Sumagadha, Sumāgadhā, Sumagadhā: 6 definitions

Introduction

Introduction:

Sumagadha means something in Buddhism, Pali, Hinduism, Sanskrit, the history of ancient India. If you want to know the exact meaning, history, etymology or English translation of this term then check out the descriptions on this page. Add your comment or reference to a book if you want to contribute to this summary article.

In Buddhism

Theravada (major branch of Buddhism)

Source: Pali Kanon: Pali Proper Names

Sumagadha or Sumagava.—A lotus pond near Rajagaha. The Samyutta Nikaya mentions the Buddha as relating the story of a man who went to Sumagadha with the thought, I will speculate about the world. He saw an army, with its four divisions, enter a lotus stalk. He then thought he must be mad and told everyone so. The Buddha explained that what the man had seen was real; it was an Asura army, fleeing from the devas in panic, through a lotus stalk (S.v.447f.; cf. Ramayana i.34).

Near the pond was the Moranivapa, and within walking distance was the Paribbajakarama in Queen Udumbarikas park. The Buddha was walking about in the open air near Sumagadha, just before he preached the Udumbarikasihanada Sutta. D.iii.40.

context information

Theravāda is a major branch of Buddhism having the the Pali canon (tipitaka) as their canonical literature, which includes the vinaya-pitaka (monastic rules), the sutta-pitaka (Buddhist sermons) and the abhidhamma-pitaka (philosophy and psychology).

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Mahayana (major branch of Buddhism)

[«previous (S) next»] — Sumagadha in Mahayana glossary
Source: Wisdom Library: Maha Prajnaparamita Sastra

Sumagadhā (सुमगधा) is the name of a pool as well as a stoppig-place, or vihāra located at Rājagṛha, according to the 2nd century Mahāprajñāpāramitāśāstra chapter V. Rājagṛha is the name of a sacred city where the Buddha was dwelling at the beginning of the discourse in the Mahāprajñāpāramitāśāstra.

Mahayana book cover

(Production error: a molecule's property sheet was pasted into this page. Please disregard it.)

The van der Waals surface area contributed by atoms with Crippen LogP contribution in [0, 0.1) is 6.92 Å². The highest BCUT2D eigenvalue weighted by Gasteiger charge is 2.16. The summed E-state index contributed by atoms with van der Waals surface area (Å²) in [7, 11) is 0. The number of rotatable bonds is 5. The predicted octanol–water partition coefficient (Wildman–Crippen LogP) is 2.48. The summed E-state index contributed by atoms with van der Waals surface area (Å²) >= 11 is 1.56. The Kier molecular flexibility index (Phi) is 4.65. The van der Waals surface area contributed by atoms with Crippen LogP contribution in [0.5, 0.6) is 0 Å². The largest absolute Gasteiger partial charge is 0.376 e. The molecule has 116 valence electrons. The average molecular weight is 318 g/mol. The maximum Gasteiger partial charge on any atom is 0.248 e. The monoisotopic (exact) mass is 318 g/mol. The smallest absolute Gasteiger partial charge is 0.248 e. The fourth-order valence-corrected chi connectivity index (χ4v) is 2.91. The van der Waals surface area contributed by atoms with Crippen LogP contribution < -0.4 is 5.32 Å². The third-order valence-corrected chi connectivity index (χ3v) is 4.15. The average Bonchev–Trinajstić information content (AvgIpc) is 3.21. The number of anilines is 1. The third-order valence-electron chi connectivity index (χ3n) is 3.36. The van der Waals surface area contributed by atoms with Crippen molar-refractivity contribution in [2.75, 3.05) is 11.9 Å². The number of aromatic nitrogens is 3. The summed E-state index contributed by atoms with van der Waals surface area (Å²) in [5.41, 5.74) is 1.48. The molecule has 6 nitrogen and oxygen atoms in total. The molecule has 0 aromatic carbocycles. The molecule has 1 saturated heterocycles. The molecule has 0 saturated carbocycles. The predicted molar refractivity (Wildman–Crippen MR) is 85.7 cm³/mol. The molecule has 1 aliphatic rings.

context information

Mahayana (महायान, mahāyāna) is a major branch of Buddhism focusing on the path of a Bodhisattva (spiritual aspirants/ enlightened beings). Extant literature is vast and primarely composed in the Sanskrit language. There are many sūtras of which some of the earliest are the various Prajñāpāramitā sūtras.

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India history and geogprahy

Source: Ancient Buddhist Texts: Geography of Early Buddhism

Sumāgadhā (सुमागधा) is the name of a tank situated in Majjhimadesa (Middle Country) of ancient India, as recorded in the Pāli Buddhist texts (detailing the geography of ancient India as it was known in to Early Buddhism).—Sumāgadhā is a tank near Rājagaha.

India history book cover
context information

The history of India traces the identification of countries, villages, towns and other regions of India, as well as royal dynasties, rulers, tribes, local festivities and traditions and regional languages. Ancient India enjoyed religious freedom and encourages the path of Dharma, a concept common to Buddhism, Hinduism, and Jainism.

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Languages of India and abroad

Sanskrit dictionary

[«previous (S) next»] — Sumagadha in Sanskrit glossary
Source: Cologne Digital Sanskrit Dictionaries: Edgerton Buddhist Hybrid Sanskrit Dictionary

Sumāgadhā (सुमागधा).—(1) name of a daughter of Anāthapiṇḍada: Divyāvadāna 402.1, 6; app. the same as Pali Subhaddā (either Mahā- or Cūla-subhaddā, qq.v., Malalasekara (Dictionary of Pali Proper Names)); (2) (= Pali id.) name of a lake or pool: Pischel, SBBA 1904, p. 817, fol. 170 a.

Source: Cologne Digital Sanskrit Dictionaries: Monier-Williams Sanskrit-English Dictionary

1) Sumagadha (सुमगध):—[=su-magadha] [from su > su-ma] m. [plural] the happy Magadhas (am ind.), [Patañjali on Pāṇini 2-1, 6]

2) Sumagadhā (सुमगधा):—[=su-magadhā] [from su-magadha > su > su-ma] f. Name of a daughter of Anātha-piṇḍika, [Buddhist literature]

3) Sumāgadha (सुमागध):—[=su-māgadha] [from su > su-ma] m. Name of a man, [Rāmāyaṇa]

4) Sumāgadhā (सुमागधा):—[=su-māgadhā] [from su-māgadha > su > su-ma] f. Name of a daughter of Anātha-piṇḍika, [Divyāvadāna]

context information

Sanskrit, also spelled संस्कृतम् (saṃskṛtam), is an ancient language of India commonly seen as the grandmother of the Indo-European language family (even English!). Closely allied with Prakrit and Pali, Sanskrit is more exhaustive in both grammar and terms and has the most extensive collection of literature in the world, greatly surpassing its sister-languages Greek and Latin.

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